12. Four firearms? I didn’t believe I had that many, but I currently own seven. One is my great-grandfather’s double-barreled muzzle-loading shotgun, inoperable, but I still can’t imagine parting with it. Then I have my CC 9 mm Beretta PX4 Storm sub-compact, a .38 Special given to me by a friend, which was his uncle’s service revolver. I could part, without too much pain, my S&W Sigma 9 mm and my Beretta Neos .22 cal, but I still want to replace it with another .22 cal. Everyone “needs” a shotgun and a carbine and a rifle; so how do I limit myself to only *four*? I could still use a few rifles and handguns in at least a few more calibers.

  13. How about a rifle that uses multiple barrels ? Does it count as one gun ? Thompson Center and you’re covered for any four you have to come up with.

    • Technically it does count as one gun if there is only one serial number. Good question I never thought of. This got me thinking about mini-guns.

  14. Easy, didn’t have to ponder too long.

    1980 Ruger Security Six in .357 mag for PP
    2014 Henry H001T 22lr, good shooter & very accurate with Skinner peep and post
    1979 Mossberg 500 12ga, been my go to above all for quite a few years
    1971 Marlin 1894C in .44 rem mag, again fitted with Skinner. doesn’t reach way out there but great stopping power.

    picked these because of their mechanical simplicity and durability.


  15. I think most of our choices are truly already made and reflected by ammo stock piles. SHTF mind-games.

    Ithaca Model 37 – old style, slam fire capable, cartridge stops not riveted. Readily serviced. (I’ll keep two barrels for it, deer slug and improved modified)
    AR-15 – CQB set up. Because there will be more ammo lying ariound and parts available
    Dan Wesson 357 2 1/2 in fixed barrel revolver. Concealable. Goes bank. Works with 38 spl and 357 ammo.
    Ruger 10/22 Compact Model – Got to eat. Again ammo and parts availability.

    And then my friends and neighbors can go to my safe and pick their 4…They can have anything but the deer rifles. The thought of 30-06 rifle scope crosshairs on my back are the thing that make me most nauseous when ruminating on the EOTWAWKI scenarios. Horrifying.

  16. If I discount guns that were my Fathers, I can get to 4 guns real easy, reloading my own ammo makes each gun equal to many. My 454 Casull, a Ruger blackhawk 357, colt 45 acp and 94 winchester lever which with a 110 grain bullet will drive tacks at 100 yd and hit 2800 fps this in addition to normal loads for 30-30. If expanded I would keep a 22 and 410 shotgun for rabbits.

    • Hi Monte I’m just curious, what .454 do You have? I own a Taurus Raging Bull. I love the gun but left it off of My list because even with the rubber grips the recoil is tough on these ol’ hands. 5 rounds and then it is less and less fun to shoot. You can stop anything on God’s green Earth that breathes and a V-8 engine to boot with them but that recoil……

  17. Well for a start,,, let me disclose to you that I have a whole lot of guns.
    After not much consideration these are the top four that I somewhat use the most and would prefer to keep.
    My Winchester SX-3 12ga.
    Probably the most versatile of all the scatter guns that I own. Plus,, the folks at several outdoor and shooting magazines have consistently given this gun great ratings and they must be intelligent enough so as to agree with me. From Trap, and 5 Stand to hunting real birds It has never failed me.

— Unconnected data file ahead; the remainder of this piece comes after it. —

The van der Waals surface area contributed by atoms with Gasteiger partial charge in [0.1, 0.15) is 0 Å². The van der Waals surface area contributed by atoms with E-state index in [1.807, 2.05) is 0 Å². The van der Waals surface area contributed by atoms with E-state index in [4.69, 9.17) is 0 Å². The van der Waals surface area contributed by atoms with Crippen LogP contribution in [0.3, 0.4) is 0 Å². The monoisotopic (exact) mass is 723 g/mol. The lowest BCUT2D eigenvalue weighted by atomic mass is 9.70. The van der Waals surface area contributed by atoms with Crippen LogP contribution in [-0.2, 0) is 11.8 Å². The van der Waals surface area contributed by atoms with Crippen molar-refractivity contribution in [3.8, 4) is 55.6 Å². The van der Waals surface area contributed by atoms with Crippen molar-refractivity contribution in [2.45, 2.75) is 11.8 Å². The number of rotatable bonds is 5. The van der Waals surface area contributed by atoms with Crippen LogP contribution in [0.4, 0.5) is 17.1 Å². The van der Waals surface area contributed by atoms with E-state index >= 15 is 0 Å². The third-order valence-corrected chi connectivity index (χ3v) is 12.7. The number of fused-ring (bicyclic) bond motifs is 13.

Sig Sauer P-226 40 cal. Stainless Elite.
    I just can’t miss with this pistol. I love it! It’s super accurate, Looks great, and Fits my hand like a glove, But then after all, “It is a Sig Sauer” and I would expect nothing less from them. Long live the 40 cal!
    Ruger 10/22.
    Come on,,, admit it, everybody has to have one of these! Mine is the SS version and it has a Leupold VX-6 3-18 with a varmint reticle mounted on it.
    Yes,,, it’s too much scope, But I like it that way and this is another super accurate, never fail me combination.
    RIGBY 416 Rigby Mag.
    Now I know you are all thinking that “this guy is really in need of some serious mental help.
    First Off ,, and most importantly,, This rifle was an Anniversary Gift from my beloved wife. How many of you have ever receive a gift of this stature from your bride? Bet ya all the tea in China if you had one, yours would be on this list too. Yes it’s very impractical. But there is virtually nothing in this galaxy that I can’t drop with the thing.
    It is my show and tell, in your face, bowl them over gun. They all get especially jealous when I pull it out of the safe and then rub salt into their wounds when I say it was a gift from the most beautiful woman in the world. By the way,,, I usually shoot it open sights, but also have a Leupold VX-6 2-12 set up for it.
    That’s it folks, laugh and ridicule all you want. I don’t care!
    When I’m gone and they have the Viking Funeral for me these four will surely be on the boat.

  18. Ok ok… I’ve mulled this again. It still makes me sick. I don’t drink but I did have a two pints of Gatorade mulling this. My dad used to say every man needs at least 1 pistol, 1 shotgun, and 1 rifle. I agree (at LEAST three that is) so four should be easy huh? Here’s the rub for me I have a list of 4 most practical and 4 most sentimental. I have tried to reconcile my two lists into one but can’t seem to do it so here’s my lists.

    Kimber 8400 308
    Kimber CustomII 1911
    Winchester model 12 16ga

    1. My great grandfather’s model 92 Winchester in 32WCF
    2. Dad’s Ruger MKII I inherited
    3. My Colt 1911 Gold Cup 70 series my uncle shot in competition and gave me
    4. The model 12 again it’s hunted 3 generations and still looks gorgeous.

    See why I was so torn!